These feelings of “what matters?” and “why be?” got further fueled as a result of a traumatic incident in the recent past where I ended up losing a lot of material things causing a sizable financial loss. I do not care for “stuff”, “stuff” is replaceable (and there is no fake humility in this statement), so I did a minor shrug for the lost items and moved on. What continued to eat me at the core is the fact that with the tangible assets that were lost, I also lost a lot of intangible memories worth over a decade. Memories that were neatly stored in electronic form of photos and videos, which I would revisit every so often. I also lost a large collection of unfinished writings – my amateur attempts of writing film scripts, un-sent letters, unpublished blog posts, poems, random thoughts, ideas! All of which are non-replaceable, but here lies the quandary – as I am grieving for this loss, I am feeling a wave of guilt wash over me – guilt for grieving on something so inconsequential, so damn insignificant – if my existence doesn’t matter in the universal scheme of things, why should I then feel this pain? The fact that I exist (and hence my memories are real) is in direct opposition to the fact that my existence, and the events that happened in my life are of no significance. In the cosmic dust, there is no shifting of any balance if I ceased to exist…(for that matter if any of us ceased to exist). Why then should I care so much? This conflict spirals me into that ever mysterious question – “What is the purpose of my/our existence?”. To which many a scientists and thinkers would say – “It’s a stupid question. There is no purpose and hence the question is irrelevant.” I wish I could buy this statement, to me it seems like a cop-out from the scientific community. To draw parallels, centuries ago, questions like – “Why are there seasons?” or “Why can’t some people see colors?” or “Why does the moon change shapes every day?” etc. were probably met with a similar response – “Irrelevant questions”. Just like our collective knowledge in those days wasn’t sufficient to answer them, our extent of knowledge today is not equipped to answer this question. It would be a much humbler response to say “We don’t know the purpose of our existence, YET.”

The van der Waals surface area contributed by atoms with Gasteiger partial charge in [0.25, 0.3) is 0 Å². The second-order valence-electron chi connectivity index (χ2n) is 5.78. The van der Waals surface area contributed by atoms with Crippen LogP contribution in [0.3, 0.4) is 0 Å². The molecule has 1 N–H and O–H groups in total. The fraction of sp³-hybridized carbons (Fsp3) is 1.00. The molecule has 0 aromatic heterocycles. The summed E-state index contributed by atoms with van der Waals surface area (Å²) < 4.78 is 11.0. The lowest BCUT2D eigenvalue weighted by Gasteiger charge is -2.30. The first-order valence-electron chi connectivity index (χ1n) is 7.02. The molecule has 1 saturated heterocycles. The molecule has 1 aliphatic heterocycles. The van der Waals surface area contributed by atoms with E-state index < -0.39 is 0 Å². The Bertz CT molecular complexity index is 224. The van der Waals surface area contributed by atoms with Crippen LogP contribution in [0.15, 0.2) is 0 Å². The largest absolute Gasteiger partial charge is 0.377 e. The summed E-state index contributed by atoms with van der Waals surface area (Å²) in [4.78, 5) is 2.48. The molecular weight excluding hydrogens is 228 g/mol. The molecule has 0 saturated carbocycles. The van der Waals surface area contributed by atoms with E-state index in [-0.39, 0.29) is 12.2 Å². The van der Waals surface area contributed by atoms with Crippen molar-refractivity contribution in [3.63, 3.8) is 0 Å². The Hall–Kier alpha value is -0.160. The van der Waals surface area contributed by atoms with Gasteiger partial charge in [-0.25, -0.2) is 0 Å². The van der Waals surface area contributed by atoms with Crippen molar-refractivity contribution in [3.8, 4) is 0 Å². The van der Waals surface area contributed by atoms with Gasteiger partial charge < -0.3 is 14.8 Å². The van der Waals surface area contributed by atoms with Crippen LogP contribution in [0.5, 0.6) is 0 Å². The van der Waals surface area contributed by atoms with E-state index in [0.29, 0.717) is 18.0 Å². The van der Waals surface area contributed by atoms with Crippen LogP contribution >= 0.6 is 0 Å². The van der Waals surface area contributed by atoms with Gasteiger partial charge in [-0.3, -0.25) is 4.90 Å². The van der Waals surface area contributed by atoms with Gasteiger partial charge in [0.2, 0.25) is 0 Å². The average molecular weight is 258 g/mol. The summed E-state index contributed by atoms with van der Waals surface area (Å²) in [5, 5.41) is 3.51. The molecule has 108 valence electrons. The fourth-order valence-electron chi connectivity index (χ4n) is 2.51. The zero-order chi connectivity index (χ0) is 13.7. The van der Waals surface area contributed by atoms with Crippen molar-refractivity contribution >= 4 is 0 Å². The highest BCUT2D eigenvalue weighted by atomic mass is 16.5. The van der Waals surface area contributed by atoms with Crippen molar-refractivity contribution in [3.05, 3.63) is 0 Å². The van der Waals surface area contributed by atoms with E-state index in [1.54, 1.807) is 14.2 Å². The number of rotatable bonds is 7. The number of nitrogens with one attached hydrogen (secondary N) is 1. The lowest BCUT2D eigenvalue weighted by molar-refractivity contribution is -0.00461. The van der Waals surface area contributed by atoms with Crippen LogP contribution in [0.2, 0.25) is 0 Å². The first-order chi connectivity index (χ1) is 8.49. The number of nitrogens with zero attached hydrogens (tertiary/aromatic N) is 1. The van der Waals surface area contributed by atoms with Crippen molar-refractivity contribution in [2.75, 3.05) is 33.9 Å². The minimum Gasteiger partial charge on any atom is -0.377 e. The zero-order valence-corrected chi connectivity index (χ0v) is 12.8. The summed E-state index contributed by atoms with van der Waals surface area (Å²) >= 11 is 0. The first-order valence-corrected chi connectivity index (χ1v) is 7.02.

I believe, there is some meaning to us being here…I am not talking from a spiritual or a divine point of view – for the record – I am an atheist – not an agnostic – an ATHEIST. So my quest for this is purely scientific, purely factual. I want to believe that my being matters, my doing things matter, my not doing things matter, my existence has some meaning – it is an essential piece in the completion of a mathematical or an astronomical theorem. Without me there will be a me shaped void, something will be incomplete – like how a small deformity in one of the legs of a chair makes it wobbly, like how a dash of salt completes a dish, like how one missing note can render a melody incomplete!